After a gazillion speculations, Kia Motors finally made its foray into the Indian market in August 2019, with the Seltos becoming its maiden product for our highly value-conscious-but-fast-emerging local car market. Little over a year later, the carmaker is ready to try its luck at cracking the entry-level SUV segment with the Kia Sonet. Previewed by a show-stopping concept at this year's Auto Expo, the production version retains the cheeky look. They say never judge a book by its cover, even though that's what covers are made for, and that's exactly why we, at IndianAutosBlog, decided to get up close and personal with the Kia Sonet. The lines that follow are an account of our rendezvous with the most highly anticipated car of present times.
Looks a Million Bucks
Market-ready iterations are mostly a far cry from their stunning concept models but a quick look at the Kia Sonet is enough to dismiss all such pre-conceived notions. The production-spec Sonet oozes of a rather Transformers-esque boldness that gives the new sub-compact SUV the ability to instantly grab eyeballs. In fact, the Sonet actually comes as a breath of fresh air in a segment that is dominated by the plain-jane Maruti Vitara Brezza. That said, ultra-modern design themes tend to polarize opinions across the age bar and we're yet to see if the Sonet can appeal across generations of car buyers.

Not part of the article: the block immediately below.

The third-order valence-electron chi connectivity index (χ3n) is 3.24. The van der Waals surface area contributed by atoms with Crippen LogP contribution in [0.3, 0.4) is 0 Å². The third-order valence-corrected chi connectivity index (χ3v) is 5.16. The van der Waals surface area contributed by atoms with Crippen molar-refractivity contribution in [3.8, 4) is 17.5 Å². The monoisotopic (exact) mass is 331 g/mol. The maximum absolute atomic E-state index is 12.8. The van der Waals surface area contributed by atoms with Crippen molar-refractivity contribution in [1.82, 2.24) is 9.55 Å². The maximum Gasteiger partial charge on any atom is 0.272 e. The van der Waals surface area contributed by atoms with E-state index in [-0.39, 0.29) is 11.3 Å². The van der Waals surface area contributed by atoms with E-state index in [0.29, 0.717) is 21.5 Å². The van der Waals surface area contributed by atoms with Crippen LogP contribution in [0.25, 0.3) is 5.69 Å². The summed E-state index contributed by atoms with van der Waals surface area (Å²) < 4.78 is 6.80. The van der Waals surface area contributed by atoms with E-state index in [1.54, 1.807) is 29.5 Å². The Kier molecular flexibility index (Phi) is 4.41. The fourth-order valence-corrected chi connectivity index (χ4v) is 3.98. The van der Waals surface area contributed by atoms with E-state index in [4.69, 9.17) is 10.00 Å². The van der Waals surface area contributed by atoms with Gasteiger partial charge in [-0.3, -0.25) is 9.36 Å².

I, for once, am all for that deliciously modern front facade. The highlights here include the signature 'Tiger Nose' grille, albeit, in an evolved format, a well-sculpted bumper with faux air-intakes, and very sleek LED headlights with 'Heartbeat' DRLs. The side profile further reinforces the visual connection with the Seltos, especially due to the dual-tone colour schemes and a steeply rising beltline. An interesting design detail here is the usage of a gloss-black plastic panel on the C-pillar, which helps create an impression of the Sonet having a wrap-around rear windscreen, a la Mercedes M-Class. A close inspection, however, reveals the somewhat tacky feel of these plastic inserts. Some other outstanding bits of the profile include dual-tone machine-cut mag rims and a rather large-ish DLO.